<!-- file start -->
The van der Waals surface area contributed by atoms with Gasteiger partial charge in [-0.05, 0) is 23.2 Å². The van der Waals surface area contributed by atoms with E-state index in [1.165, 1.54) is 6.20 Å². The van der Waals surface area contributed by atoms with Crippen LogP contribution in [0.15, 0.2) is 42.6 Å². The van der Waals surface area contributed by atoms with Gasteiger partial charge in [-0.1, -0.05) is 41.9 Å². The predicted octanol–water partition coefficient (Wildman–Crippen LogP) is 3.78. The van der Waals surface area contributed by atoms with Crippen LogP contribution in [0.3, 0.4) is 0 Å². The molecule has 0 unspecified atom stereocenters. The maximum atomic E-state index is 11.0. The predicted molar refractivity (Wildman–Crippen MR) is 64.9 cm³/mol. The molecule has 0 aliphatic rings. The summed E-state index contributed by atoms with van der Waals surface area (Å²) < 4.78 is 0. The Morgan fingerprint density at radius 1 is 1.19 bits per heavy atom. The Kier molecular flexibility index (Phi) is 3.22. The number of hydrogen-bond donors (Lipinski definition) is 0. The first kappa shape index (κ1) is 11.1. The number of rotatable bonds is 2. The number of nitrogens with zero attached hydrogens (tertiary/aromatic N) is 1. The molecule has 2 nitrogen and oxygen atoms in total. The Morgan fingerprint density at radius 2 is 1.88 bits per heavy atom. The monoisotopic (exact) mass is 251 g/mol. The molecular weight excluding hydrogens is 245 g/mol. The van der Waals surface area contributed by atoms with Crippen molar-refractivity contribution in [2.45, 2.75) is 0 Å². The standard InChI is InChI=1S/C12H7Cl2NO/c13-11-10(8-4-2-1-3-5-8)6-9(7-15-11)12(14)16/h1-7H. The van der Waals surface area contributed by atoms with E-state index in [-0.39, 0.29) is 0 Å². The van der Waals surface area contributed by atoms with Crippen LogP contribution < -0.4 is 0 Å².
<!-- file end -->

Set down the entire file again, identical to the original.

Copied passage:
The van der Waals surface area contributed by atoms with Gasteiger partial charge in [-0.05, 0) is 23.2 Å². The van der Waals surface area contributed by atoms with E-state index in [1.165, 1.54) is 6.20 Å². The van der Waals surface area contributed by atoms with Crippen LogP contribution in [0.15, 0.2) is 42.6 Å². The van der Waals surface area contributed by atoms with Gasteiger partial charge in [-0.1, -0.05) is 41.9 Å². The predicted octanol–water partition coefficient (Wildman–Crippen LogP) is 3.78. The van der Waals surface area contributed by atoms with Crippen LogP contribution in [0.3, 0.4) is 0 Å². The molecule has 0 unspecified atom stereocenters. The maximum atomic E-state index is 11.0. The predicted molar refractivity (Wildman–Crippen MR) is 64.9 cm³/mol. The molecule has 0 aliphatic rings. The summed E-state index contributed by atoms with van der Waals surface area (Å²) < 4.78 is 0. The Morgan fingerprint density at radius 1 is 1.19 bits per heavy atom. The Kier molecular flexibility index (Phi) is 3.22. The number of hydrogen-bond donors (Lipinski definition) is 0. The first kappa shape index (κ1) is 11.1. The number of rotatable bonds is 2. The number of nitrogens with zero attached hydrogens (tertiary/aromatic N) is 1. The molecule has 2 nitrogen and oxygen atoms in total. The Morgan fingerprint density at radius 2 is 1.88 bits per heavy atom. The monoisotopic (exact) mass is 251 g/mol. The molecular weight excluding hydrogens is 245 g/mol. The van der Waals surface area contributed by atoms with Crippen molar-refractivity contribution in [2.45, 2.75) is 0 Å². The standard InChI is InChI=1S/C12H7Cl2NO/c13-11-10(8-4-2-1-3-5-8)6-9(7-15-11)12(14)16/h1-7H. The van der Waals surface area contributed by atoms with E-state index in [-0.39, 0.29) is 0 Å². The van der Waals surface area contributed by atoms with Crippen LogP contribution < -0.4 is 0 Å².